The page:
• Trump has been the “single largest driver” of misinformation about covid-19 on the web, according to researchers at Cornell University who analyzed 38 million articles about the pandemic in English-language media around the world. (NYT)

Some undecided voters watched the debate hoping for clarity. They got a useless mess. 

“Voters who declared themselves undecided in pre-debate interviews with The Post emerged from Tuesday’s 90-minute schoolyard melee with some more clarity about their choice, but mainly with overwhelming sadness and disappointment over the candidates’ guttersnipe manners and unseemly language,” Marc Fisher, Christine Spolar and Amy Wang report. “‘Everyone I know, liberal or conservative, was disgusted,’ said Erin Tollefsrud, a teacher in rural Minnesota who said before the debate that although she didn’t like Trump’s coarse rhetoric, she did appreciate his attention to rural America and his ability to ‘tell it like it is.’ ‘I would probably lean toward Biden now, but I wouldn’t be happy about it,’ she said. … ‘The vitriol from President Trump was unacceptable.’ … In battleground states such as Wisconsin, Minnesota and Pennsylvania, undecided voters said that although neither candidate made a coherent case for how he would pull the country out of its coronavirus and economic crises, Biden seemed more eager to address Americans’ deep political divisions.”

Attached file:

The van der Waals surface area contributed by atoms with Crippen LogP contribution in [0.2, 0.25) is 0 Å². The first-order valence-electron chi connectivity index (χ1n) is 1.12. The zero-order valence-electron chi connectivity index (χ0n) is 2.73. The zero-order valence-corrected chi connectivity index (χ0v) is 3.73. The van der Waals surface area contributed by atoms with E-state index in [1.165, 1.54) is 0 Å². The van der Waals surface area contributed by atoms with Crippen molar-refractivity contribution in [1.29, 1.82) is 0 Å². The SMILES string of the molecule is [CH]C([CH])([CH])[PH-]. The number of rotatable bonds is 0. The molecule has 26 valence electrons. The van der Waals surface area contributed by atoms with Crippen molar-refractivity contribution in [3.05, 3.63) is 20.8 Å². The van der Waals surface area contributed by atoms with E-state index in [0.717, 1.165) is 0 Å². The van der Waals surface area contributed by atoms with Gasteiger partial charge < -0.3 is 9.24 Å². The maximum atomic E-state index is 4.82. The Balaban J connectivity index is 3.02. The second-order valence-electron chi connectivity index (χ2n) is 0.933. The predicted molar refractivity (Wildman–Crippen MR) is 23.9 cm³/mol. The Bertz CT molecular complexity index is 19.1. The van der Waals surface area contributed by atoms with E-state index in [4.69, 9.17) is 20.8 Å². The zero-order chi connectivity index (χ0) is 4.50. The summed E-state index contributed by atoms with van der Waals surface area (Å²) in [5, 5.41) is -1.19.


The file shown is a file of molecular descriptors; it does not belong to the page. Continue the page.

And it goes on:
Biden snubbed the left during the debate, but liberals held their fire because they loathe Trump.

Biden stiff-armed the Green New Deal liberal climate plan, offered a pointed reminder of his opposition to Medicare-for-all, boasted of defeating Sen. Bernie Sanders “by a whole hell of a lot” and sidestepped calls from the left to expand the Supreme Court and rejected. In Pennsylvania on Wednesday, the Democratic nominee said he has not recently spoken to Rep. Alexandria Ocasio-Cortez (D-N.Y.). 

“Biden’s debate comments, which reflected his commitment to winning over moderates in battleground states, prompted some concern among left-leaning activists, including at least one whose group reached out to his campaign to express his worries. But they were also followed by an embrace from some of the very liberal leaders Biden is keeping at arm’s length — including Ocasio-Cortez, one of the chief sponsors of the Green New Deal,” Sean Sullivan, David Weigel and Annie Linskey report. “Many do not want to be blamed for derailing his campaign, as they were in 2016.”